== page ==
Many in the industry saw early on, and tried to address, the terrible disruption caused by the change in 403(b) regulations during the recession. In many circumstances, the transition to the new rules made amounts in many 403(b) contracts unavailable at a time when many teachers and employees of not-for-profit organizations (who were among the hardest hit by the collapse) needed them the most-as loans, hardship distributions, or terminating distributions during times of often grievous financial circumstances.
401(k) plans did not suffer that fate, and I really believe that this recession would have been many times worse had it not been for those defined contribution balances (including 403(b) plans) which acted as a reserve for those who lost their jobs. I have not yet seen anyone research on those numbers, but the anecdotal evidence appears strong.
Much of the literature being published today talks of how the recession, and the related capital losses within DC account balances, speak strongly of the need to preserve that accumulation from future shocks by using those balances to purchase guaranteed income products. I cannot disagree more strongly. Many of you know from my writings that I am a strong supporter of guaranteed lifetime income but, I think instead, that the recession demonstrated the huge value of the DC account balance plan: it provided an invaluable cushion to many at a time they needed it most, which would have been otherwise unavailable in a DB type of arrangement. These plans had not been so widely available during economic shocks in the past.
But there are, and continue to be, huge inequities related to government policies related to the handling of DC plans throughout the recession.
At a time when it was necessary to provide substantial assistance to large financial institutions in many-and now we found out, often hidden-ways (yes, I am a devotee of Gretchen Morgenson and her weekly column in the New York Times), those who were unemployed continued to pay a 10% penalty tax on their defaulted loans and DC distributions which were taken to keep them afloat. The operation of the 10% was, and is, especially cruel, as it is paid regardless of the application of the marginal rate or deductions. So, even if income was so little as to pay little or no tax, the 10% penalty still applied.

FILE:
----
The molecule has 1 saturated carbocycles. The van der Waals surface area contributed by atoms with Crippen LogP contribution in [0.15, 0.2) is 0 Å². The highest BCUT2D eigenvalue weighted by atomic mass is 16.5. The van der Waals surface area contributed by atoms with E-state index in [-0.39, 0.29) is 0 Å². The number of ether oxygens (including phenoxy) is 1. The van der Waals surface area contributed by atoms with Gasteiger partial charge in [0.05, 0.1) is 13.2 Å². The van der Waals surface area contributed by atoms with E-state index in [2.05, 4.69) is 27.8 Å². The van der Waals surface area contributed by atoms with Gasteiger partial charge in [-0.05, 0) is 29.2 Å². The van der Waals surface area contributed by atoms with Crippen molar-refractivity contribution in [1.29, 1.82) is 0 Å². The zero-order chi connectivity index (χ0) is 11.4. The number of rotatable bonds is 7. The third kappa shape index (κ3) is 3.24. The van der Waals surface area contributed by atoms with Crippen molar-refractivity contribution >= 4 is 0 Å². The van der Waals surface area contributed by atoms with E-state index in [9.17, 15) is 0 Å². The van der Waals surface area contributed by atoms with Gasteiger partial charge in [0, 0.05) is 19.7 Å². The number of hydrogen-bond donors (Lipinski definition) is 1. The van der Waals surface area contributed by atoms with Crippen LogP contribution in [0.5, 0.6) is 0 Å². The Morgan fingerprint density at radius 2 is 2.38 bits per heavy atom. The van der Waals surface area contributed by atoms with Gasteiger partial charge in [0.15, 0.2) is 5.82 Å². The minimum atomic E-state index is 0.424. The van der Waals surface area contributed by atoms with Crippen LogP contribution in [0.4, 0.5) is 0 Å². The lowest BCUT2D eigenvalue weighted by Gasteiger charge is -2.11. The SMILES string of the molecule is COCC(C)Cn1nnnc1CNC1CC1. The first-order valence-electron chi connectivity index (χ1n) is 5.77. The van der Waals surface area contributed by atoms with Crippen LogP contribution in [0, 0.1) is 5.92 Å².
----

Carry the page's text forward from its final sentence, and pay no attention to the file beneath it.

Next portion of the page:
The practical effect is that the unemployed were funding, even if in the smallest part, the assistance to large financial orgs which received substantial government support (and, apparently, paid large bonuses from those funds to many of their still employed executives and traders). Regardless of political persuasion, most should have difficulty with this proposition.
Now, as the economy recovers, and hopefully employment returns, many in Congress speak of reducing the amount that can be put into DC plans. Any reduction will have at least two unintended effects which are little mentioned: it will substantially reduce the ability of re-employed participants to rebuild those depleted balance which helped sustain during the recession; and it will seriously impair the ability of all to build that so-important-cushion for future financially crises. I would make the case that the smartest thing Congress could do right now is to increase the DC limit, as least for an interim period, to allow balances to be rebuilt.
We do not hear about this much, as it is being suffered by those without a voice: the unemployed and underemployed; those who are being treated so cruelly by the system in which they had, at one time, been invested. But it is all very real, nonetheless.